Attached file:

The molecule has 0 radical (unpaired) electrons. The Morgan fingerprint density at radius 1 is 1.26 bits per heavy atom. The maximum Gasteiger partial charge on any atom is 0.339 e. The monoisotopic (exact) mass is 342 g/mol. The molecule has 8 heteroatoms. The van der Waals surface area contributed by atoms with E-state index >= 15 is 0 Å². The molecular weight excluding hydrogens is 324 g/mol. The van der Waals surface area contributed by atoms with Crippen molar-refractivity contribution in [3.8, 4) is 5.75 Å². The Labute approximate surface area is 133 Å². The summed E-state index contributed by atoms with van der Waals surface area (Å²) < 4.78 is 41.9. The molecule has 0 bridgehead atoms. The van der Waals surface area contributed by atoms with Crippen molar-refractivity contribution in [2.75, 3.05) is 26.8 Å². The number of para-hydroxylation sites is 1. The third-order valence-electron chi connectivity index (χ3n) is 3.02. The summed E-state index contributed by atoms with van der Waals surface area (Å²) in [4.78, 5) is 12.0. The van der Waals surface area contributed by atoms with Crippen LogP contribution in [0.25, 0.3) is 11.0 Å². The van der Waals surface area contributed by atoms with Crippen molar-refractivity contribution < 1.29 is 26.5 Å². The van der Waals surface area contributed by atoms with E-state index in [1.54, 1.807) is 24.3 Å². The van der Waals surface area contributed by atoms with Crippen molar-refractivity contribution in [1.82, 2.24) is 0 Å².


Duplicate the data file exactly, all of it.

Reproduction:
The molecule has 0 radical (unpaired) electrons. The Morgan fingerprint density at radius 1 is 1.26 bits per heavy atom. The maximum Gasteiger partial charge on any atom is 0.339 e. The monoisotopic (exact) mass is 342 g/mol. The molecule has 8 heteroatoms. The van der Waals surface area contributed by atoms with E-state index >= 15 is 0 Å². The molecular weight excluding hydrogens is 324 g/mol. The van der Waals surface area contributed by atoms with Crippen molar-refractivity contribution in [3.8, 4) is 5.75 Å². The Labute approximate surface area is 133 Å². The summed E-state index contributed by atoms with van der Waals surface area (Å²) < 4.78 is 41.9. The molecule has 0 bridgehead atoms. The van der Waals surface area contributed by atoms with Crippen molar-refractivity contribution in [2.75, 3.05) is 26.8 Å². The number of para-hydroxylation sites is 1. The third-order valence-electron chi connectivity index (χ3n) is 3.02. The summed E-state index contributed by atoms with van der Waals surface area (Å²) in [4.78, 5) is 12.0. The van der Waals surface area contributed by atoms with Crippen LogP contribution in [0.25, 0.3) is 11.0 Å². The van der Waals surface area contributed by atoms with Crippen molar-refractivity contribution < 1.29 is 26.5 Å². The van der Waals surface area contributed by atoms with E-state index in [1.54, 1.807) is 24.3 Å². The van der Waals surface area contributed by atoms with Crippen molar-refractivity contribution in [1.82, 2.24) is 0 Å².